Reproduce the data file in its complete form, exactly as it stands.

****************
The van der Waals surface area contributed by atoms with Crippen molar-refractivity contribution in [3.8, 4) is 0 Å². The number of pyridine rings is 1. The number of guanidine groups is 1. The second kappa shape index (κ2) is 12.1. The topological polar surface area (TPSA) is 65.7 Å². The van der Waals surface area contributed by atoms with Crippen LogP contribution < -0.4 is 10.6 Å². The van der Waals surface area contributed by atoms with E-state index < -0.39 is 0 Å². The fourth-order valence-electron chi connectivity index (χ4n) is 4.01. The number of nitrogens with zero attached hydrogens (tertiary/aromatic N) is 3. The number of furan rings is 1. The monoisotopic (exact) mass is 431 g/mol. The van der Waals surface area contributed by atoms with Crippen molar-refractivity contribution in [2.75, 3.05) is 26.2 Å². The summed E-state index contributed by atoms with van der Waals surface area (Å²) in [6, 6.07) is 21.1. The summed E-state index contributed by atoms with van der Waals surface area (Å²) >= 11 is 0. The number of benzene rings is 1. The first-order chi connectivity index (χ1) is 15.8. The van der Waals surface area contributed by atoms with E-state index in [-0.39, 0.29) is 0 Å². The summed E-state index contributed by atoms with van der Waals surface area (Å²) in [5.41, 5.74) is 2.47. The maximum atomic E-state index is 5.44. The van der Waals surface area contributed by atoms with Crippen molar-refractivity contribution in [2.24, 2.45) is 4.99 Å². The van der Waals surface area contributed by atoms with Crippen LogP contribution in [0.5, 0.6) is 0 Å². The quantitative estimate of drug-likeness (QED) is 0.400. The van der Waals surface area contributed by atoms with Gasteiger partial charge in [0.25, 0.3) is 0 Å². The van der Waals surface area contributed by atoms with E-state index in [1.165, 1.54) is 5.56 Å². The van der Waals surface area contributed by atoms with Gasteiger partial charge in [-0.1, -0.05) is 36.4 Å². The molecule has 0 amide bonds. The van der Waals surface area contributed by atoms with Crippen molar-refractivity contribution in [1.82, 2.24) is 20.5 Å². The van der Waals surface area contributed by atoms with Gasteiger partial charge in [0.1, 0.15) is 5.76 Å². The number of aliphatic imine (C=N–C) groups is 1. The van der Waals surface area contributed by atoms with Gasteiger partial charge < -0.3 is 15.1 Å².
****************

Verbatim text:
The van der Waals surface area contributed by atoms with Crippen molar-refractivity contribution in [3.8, 4) is 0 Å². The number of pyridine rings is 1. The number of guanidine groups is 1. The second kappa shape index (κ2) is 12.1. The topological polar surface area (TPSA) is 65.7 Å². The van der Waals surface area contributed by atoms with Crippen LogP contribution < -0.4 is 10.6 Å². The van der Waals surface area contributed by atoms with E-state index < -0.39 is 0 Å². The fourth-order valence-electron chi connectivity index (χ4n) is 4.01. The number of nitrogens with zero attached hydrogens (tertiary/aromatic N) is 3. The number of furan rings is 1. The monoisotopic (exact) mass is 431 g/mol. The van der Waals surface area contributed by atoms with Crippen molar-refractivity contribution in [2.75, 3.05) is 26.2 Å². The summed E-state index contributed by atoms with van der Waals surface area (Å²) in [6, 6.07) is 21.1. The summed E-state index contributed by atoms with van der Waals surface area (Å²) >= 11 is 0. The number of benzene rings is 1. The first-order chi connectivity index (χ1) is 15.8. The van der Waals surface area contributed by atoms with E-state index in [-0.39, 0.29) is 0 Å². The summed E-state index contributed by atoms with van der Waals surface area (Å²) in [5.41, 5.74) is 2.47. The maximum atomic E-state index is 5.44. The van der Waals surface area contributed by atoms with Crippen molar-refractivity contribution in [2.24, 2.45) is 4.99 Å². The van der Waals surface area contributed by atoms with Crippen LogP contribution in [0.5, 0.6) is 0 Å². The quantitative estimate of drug-likeness (QED) is 0.400. The van der Waals surface area contributed by atoms with Gasteiger partial charge in [0.25, 0.3) is 0 Å². The van der Waals surface area contributed by atoms with E-state index in [1.165, 1.54) is 5.56 Å². The van der Waals surface area contributed by atoms with Gasteiger partial charge in [-0.1, -0.05) is 36.4 Å². The molecule has 0 amide bonds. The van der Waals surface area contributed by atoms with Crippen molar-refractivity contribution in [1.82, 2.24) is 20.5 Å². The van der Waals surface area contributed by atoms with Gasteiger partial charge in [0.1, 0.15) is 5.76 Å². The number of aliphatic imine (C=N–C) groups is 1. The van der Waals surface area contributed by atoms with Gasteiger partial charge < -0.3 is 15.1 Å².